The community center idea is less concrete. The city is currently working with the Coeur d’Alene School District on a land swap that could result in a new middle school for the district and a community center for the city.
The city and school district are looking at trading Lakes Middle School and Persons Field. The city would convert Lakes Middle School into a community center with a pool. The school district would build a new middle school on Persons Field. They jointly own the field, which is just two blocks south of the 15th Street school.
The swap can’t occur until both properties are appraised and the school board and City Council agree to the deal.
Some people think it’s too premature to include the community center in the bond discussions because there are no clear plans. But the survey and focus groups could help the city determine that.
Councilman Ron Edinger is opposed to linking the fire department’s needs to the library and including them on the same bond election; “Let each one of them stand on their own merits and let the people decide what they want to do.”
If the library and fire department projects were linked, that would mean the city would need to ask voters for permission to seek about $15 million in bonds.
Tymesen wouldn’t disclose what that would mean for the average tax payer because he said it’s too early to tell. He said there are too many variables and too many unknowns until the survey is done.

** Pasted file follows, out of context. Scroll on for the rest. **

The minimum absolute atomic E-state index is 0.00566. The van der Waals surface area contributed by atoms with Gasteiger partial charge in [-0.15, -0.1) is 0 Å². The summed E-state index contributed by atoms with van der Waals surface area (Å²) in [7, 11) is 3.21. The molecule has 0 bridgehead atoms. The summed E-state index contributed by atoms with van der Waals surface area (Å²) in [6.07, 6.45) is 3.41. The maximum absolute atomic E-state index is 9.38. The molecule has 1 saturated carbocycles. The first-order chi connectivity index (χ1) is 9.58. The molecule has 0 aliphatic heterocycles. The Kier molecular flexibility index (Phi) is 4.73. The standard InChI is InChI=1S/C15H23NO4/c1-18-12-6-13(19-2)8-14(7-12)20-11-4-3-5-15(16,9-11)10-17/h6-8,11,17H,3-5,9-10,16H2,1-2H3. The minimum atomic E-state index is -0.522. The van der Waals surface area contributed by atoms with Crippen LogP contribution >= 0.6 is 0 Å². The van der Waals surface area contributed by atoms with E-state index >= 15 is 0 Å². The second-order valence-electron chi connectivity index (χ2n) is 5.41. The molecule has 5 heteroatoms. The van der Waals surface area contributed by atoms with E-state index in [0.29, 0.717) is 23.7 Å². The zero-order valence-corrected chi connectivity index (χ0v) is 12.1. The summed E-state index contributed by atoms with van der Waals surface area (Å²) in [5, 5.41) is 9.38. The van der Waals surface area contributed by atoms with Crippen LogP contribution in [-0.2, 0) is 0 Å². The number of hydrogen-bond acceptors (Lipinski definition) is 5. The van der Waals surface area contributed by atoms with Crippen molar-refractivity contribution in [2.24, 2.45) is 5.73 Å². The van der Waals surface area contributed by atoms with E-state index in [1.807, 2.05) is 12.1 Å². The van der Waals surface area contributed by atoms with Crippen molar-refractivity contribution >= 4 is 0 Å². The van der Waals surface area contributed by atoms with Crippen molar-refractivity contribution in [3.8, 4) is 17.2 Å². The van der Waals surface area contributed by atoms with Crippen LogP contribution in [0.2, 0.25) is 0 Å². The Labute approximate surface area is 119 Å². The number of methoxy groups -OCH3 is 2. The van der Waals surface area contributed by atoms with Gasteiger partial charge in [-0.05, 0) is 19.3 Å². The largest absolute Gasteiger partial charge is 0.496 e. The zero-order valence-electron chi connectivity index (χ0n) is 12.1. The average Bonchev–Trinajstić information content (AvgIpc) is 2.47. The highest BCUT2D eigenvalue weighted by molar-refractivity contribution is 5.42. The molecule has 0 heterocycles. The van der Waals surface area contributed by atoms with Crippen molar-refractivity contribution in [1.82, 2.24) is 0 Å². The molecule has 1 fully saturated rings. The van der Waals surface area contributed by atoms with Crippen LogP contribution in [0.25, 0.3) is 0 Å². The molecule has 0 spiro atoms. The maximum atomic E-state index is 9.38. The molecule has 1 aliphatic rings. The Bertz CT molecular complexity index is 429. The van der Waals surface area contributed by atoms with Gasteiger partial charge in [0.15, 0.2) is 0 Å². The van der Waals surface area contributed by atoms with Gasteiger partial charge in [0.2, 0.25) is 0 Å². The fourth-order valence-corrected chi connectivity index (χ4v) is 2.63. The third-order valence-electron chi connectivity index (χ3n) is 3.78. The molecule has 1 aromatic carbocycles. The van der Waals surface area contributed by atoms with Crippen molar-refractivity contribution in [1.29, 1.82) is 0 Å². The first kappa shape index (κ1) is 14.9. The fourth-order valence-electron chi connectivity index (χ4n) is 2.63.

Tymesen said alternative funding, such as bonds, is needed for these capital projects because there isn’t enough cash in the city’s pocketbook. Each year the city can increase property taxes by 3 percent, but that generates only about $280,000 in new money.
When a fire truck costs $400,000 and a new library can cost $7 million, Tymesen said it doesn’t leave the city many options. By having a bond vote, Tymesen said residents can decide if they want to pay more in taxes to build a new library, community center or buy equipment for the fire department.
“Voters always want to have input,” Tymesen said.
The last time Coeur d’Alene voters approved a bond was in 1994 when they passed a $9 million bond to upgrade city streets.
The city also is considering expanding City Hall into the new downtown library building. There’s a mix of opinions about whether the City Hall expansion should be included in a bond measure. Bloem and Pratt both said it shouldn’t be tied to a bond, at least not at this time. Yet Tymesen said that’s something the focus groups and survey should consider.
If residents indicate they are interested in supporting a bond election, the City Council would have to approve what projects would be included in the bond and how much money is needed.
It’s unknown when the council may look at any proposals, but Bloem said the discussion needs to move fast if the city wants it on a February ballot.
“We’ve determined that we need more information and more of a feeling about some of the projects and what the advantages would be and what the concerns might be,” Bloem said.